Household income limits to qualify vary according to family size:
Household Size Maximum Income
The household income level increases by an additional $6,240 for each additional person.
"Since this program is based on federal money, the state budget impasse should not affect the funding for this program," Readshaw said.
Applications also can be completed online at www.compass.state.pa.us, and can be obtained at local county assistance offices, which can be found at www.alleghenycounty.us/dhs/CAO-locations.aspx.
HARRISBURG, Nov. 16 – State Rep. Mark Rozzi, D-Berks, and state Rep. Tom Murt, R-Montgomery/Phila., announced today that they will host a private advance screening of the film “Spotlight” on Tuesday, Nov. 17 at the Midtown Cinema, 250 Reilly St. The Pennsylvania Coalition Against Rape and Turning Point are the event sponsors.
A complimentary reception will be held from 5:30 p.m. to 6:30 p.m., prior to the movie. Remarks will be offered by the sponsors and hosts in support of legislation that would modify the Pennsylvania statute of limitations to allow victims to seek civil action against abusers and the institutions that shield them.
“Spotlight” is the true story of how the Boston Globe uncovered the massive scandal of child sexual abuse and cover-up within the local Boston Archdiocese.
More information about the event is available by contacting Rozzi’s Harrisburg office at (717) 783-3290. To reserve tickets, visit https://www.eventbrite.com/e/private-advance-screening-of-spotlight-tickets-19499631924. Seating is limited.
HARRISBURG, Oct. 28 – State Rep. Harry Readshaw, D-Allegheny, will host a flu shot clinic from 10 a.m. to noon on Thursday, Nov. 5 at Concord Presbyterian Church, 1907 Brownsville Road, Pittsburgh, 15210.
Pneumonia shots also will be available.
"The earlier you can get a flu shot, the longer you are protected through the flu season," Readshaw said. "It is important to remember that flu is not just a nuisance. It can be a serious, even fatal, illness, especially for those young children, elderly and anyone who may have a weaker immune system."
While the flu vaccinations are not free, the costs are covered by all Medicare Part B plans as well as many other medical insurance plans. Vaccination recipients must bring their insurance cards when they get their shots.
Readshaw reminds people who may have the flu to see a doctor as quickly as possible. There are treatments which may lessen the severity of the illness if taken quickly enough.
HARRISBURG, Feb. 11 – Pennsylvania state legislators are making a bid to assist hundreds of workers idled by Allegheny Technologies Inc.’s six-month lockout who are about to see their unemployment benefits expire. Reps. Frank Dermody and Joe Petrarca this week teamed up to introduce a bill that would provide financial help to workers who were locked out of their jobs and have exhausted their regular unemployment benefits. "Workers and their families are in severe financial distress after being locked out of their jobs for half a year," Dermody said. “These workers helped make ATI what it is today. They take pride in the work they do and they want to get back to doing it. Until that happens, we need to help them weather the crisis.” The bill (H.B. 1857) introduced by Dermody and Petrarca would provide temporary unemployment benefits to any Pennsylvania workers who see regular unemployment benefits expire after being locked out of their jobs. Only unemployed workers affected by a lockout would be eligible and the state Department of Labor and Industry reports the locked-out ATI employees are the only ones in Pennsylvania currently affected. “Hundreds of people would rather be working, but instead they are about to lose unemployment benefits through no fault of their own,” Petrarca said. “Their families are suffering along with them, as well as all the local businesses that depend on the daily spending generated by Read more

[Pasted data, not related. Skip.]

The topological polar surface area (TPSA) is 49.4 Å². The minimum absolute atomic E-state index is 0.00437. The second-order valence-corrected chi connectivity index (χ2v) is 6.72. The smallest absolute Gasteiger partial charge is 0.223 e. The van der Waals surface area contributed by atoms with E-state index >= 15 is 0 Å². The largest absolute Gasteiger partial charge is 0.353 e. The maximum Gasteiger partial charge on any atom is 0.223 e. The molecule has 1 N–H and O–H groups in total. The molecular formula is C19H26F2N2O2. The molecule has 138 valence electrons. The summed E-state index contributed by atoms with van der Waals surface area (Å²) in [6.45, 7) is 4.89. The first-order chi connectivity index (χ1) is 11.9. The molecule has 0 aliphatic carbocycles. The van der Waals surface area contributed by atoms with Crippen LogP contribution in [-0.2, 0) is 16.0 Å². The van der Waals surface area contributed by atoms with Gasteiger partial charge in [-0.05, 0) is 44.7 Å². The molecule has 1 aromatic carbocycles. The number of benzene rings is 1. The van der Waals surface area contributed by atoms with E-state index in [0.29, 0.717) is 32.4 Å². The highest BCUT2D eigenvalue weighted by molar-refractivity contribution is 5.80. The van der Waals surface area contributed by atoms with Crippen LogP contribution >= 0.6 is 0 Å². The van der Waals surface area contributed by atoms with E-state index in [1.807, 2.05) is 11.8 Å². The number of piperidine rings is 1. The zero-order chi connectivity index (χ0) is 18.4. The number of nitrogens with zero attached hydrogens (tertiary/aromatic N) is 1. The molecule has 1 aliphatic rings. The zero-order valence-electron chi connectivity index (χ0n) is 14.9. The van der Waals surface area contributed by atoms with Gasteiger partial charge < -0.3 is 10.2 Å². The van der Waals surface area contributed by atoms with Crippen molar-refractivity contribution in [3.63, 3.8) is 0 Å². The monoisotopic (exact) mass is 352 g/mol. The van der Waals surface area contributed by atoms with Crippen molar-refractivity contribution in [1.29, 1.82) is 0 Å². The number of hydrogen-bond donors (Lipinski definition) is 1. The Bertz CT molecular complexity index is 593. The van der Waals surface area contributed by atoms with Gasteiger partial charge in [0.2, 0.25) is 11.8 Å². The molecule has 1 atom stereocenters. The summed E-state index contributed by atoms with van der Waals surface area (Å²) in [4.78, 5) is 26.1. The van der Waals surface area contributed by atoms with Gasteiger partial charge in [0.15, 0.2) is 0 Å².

HARRISBURG, March 24 – State Rep. Joseph Petrarca, D-Westmoreland/Armstrong/Indiana, announced that nearly 11 acres of abandoned surface and deep mine land in Loyalhanna and Bell townships will be remediated. The state Department of Environmental Protection has awarded a no-cost, government-financed construction contract to David L. Patterson Jr. for removal and reclamation of an abandoned coal refuse pile west of Saltsburg, north of Ridge Road and west of Steele Road. "Efforts like this can help us take unusable and unhealthy land and make it usable again," Petrarca said. "That's a win-win situation for Pennsylvania and its residents." The project will reclaim 9.2 acres of abandoned mine land and a related subsidence-prone area, and eliminate 2,200 linear feet of highwall, which will result in the property becoming a productive parcel of land. The estimated value of the reclamation is approximately $122,100. The contract will expire in January 2017. A no-cost GFCC is a contract that has no cost to the commonwealth and is between the contractor and DEP to reclaim abandoned mine lands. Any coal removal that is necessary for the reclamation and incidental is permitted under the contract. Other examples of projects eligible for a no-cost GFCC include water pollution abatement, tipple reclamation, crop coal removal, subsidence reclamation, sealing abandoned underground mine openings and stabilization of slides. Read more